In 1999, the newly minted Northeast Corridor Social Club, along with a dozen and a half hangers on, convened in Tribeca for an enormous Thanksgiving bash. Slade, the consummate doyenne, was the host, at a fabulous two-floor loft she then occupied on Jay Street. She purchased a 9-foot-square table for the occasion, seating close to 30 adults. Mark and Pandora drove down with a brining turkey in ice in the back of their car. I made an enormous batch of squash soup (my traditional contribution for the next few years), aided by Bacon’s ex-wife, who advised me on the finer points of white pepper and how to make a perfect cream swirl in each bowl. Kids — including our three- and five-year-old daughters — romped in the basement, occasionally emerging to produce a mini-pageant. When dinner was over, a group of us paraded a few blocks south to the enormous, minimalist plaza at the World Trade Center, empty except for a channeling wind off the river and a few sleeping homeless people, huddled against concrete benches clutching cold coffee.

For at least ten years, from Mark and Pandora’s house in Cambridge, through Slade’s Tribeca soiree to the many times in between and after — Bacon’s and Andrea’s in DC, at our new place in lower Manhattan only a few months after 9/11 — we continued our process of becoming adults. And food played an enormous role. For this we give thanks.

In American popular culture, Thanksgiving is a holiday to be dreaded. The food itself is partly to blame. Over the last half century, marketers have worked hard to refine products that will simplify the Thanksgiving meal — boxed stuffing, powdered potatoes, gravy from a Kool-Aid packet. Ready-to-bake rolls. Frozen turkeys and pies. Cool Whip.

Perhaps some people really do enjoy these things. But my guess is they also conjure for many people images of the need for another wave of consumer goods: from the pharmacy — little pills and syrups and plop plop fizz fizz tablets and easy disolve tabs designed to relieve indigestion and heartburn.

The first wave of products is marketed at the women who are expected to prepare the Thanksgiving meals, offering them some reprieve. The second is designed for the overweight lugs who litter the couches across the land, moving only to register pleasure for a particularly dramatic play in whatever game they’re watching.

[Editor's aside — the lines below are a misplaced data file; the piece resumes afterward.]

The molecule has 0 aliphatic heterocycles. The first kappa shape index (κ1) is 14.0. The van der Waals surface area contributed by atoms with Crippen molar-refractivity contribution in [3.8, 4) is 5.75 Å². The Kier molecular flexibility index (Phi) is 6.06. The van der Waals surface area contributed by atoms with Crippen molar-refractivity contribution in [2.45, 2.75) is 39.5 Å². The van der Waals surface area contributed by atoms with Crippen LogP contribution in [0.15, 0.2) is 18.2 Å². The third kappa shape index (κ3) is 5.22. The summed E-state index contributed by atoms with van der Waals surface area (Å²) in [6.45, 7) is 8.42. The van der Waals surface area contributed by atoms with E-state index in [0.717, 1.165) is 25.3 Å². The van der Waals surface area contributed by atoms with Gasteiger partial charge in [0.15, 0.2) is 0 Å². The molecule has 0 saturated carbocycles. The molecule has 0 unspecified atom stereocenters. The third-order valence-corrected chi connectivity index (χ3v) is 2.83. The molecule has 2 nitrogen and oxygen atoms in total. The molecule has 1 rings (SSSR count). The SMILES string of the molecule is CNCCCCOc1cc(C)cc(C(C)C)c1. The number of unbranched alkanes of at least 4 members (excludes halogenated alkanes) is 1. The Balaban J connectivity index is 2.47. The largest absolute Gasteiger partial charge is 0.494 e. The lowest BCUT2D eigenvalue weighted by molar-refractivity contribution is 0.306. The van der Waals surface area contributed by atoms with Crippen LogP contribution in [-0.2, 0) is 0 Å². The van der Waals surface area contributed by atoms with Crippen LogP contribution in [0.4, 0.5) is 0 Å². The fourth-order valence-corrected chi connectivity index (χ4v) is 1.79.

For others, Thanksgiving represents above all an obligation to eat with family, for better or worse. Though I love my family of origin and generally take pleasure in their company, and though (as my mother recently reminded me) I’ve never spent Thanksgiving at my parents’ home as a married adult, I understand the stereotypes that get played out in numerous mainstream and indie films, when all the adult siblings come home with various spouses and partners and kids in tow. The Thanksgiving plot is so readily available to fledgling writers because it epitomizes the scenario required for any good screenplay: too many forces struggling to occupy the same space.

Over the last ten or fifteen years, we’ve struggled to create something different. Our guiding principle when gathering for Thanksgiving is a love of good food. We’ve refined the menu over the years: I’ve dropped my soup (some complained that it amounted simply to excess starch and prevented people from gorging on main courses); in its place Bacon installed a round of martinis and oysters on the half shell. We prefer our turkeys farm fresh. We prize creativity in pies, though some prefer to perfect the traditional offerings, especially pumpkin and pecan. Someone usually proposes a new way to prepare Brussels sprouts. From there, we place confidence in the guests’ ability to create the perfect alchemy of complementary flavors.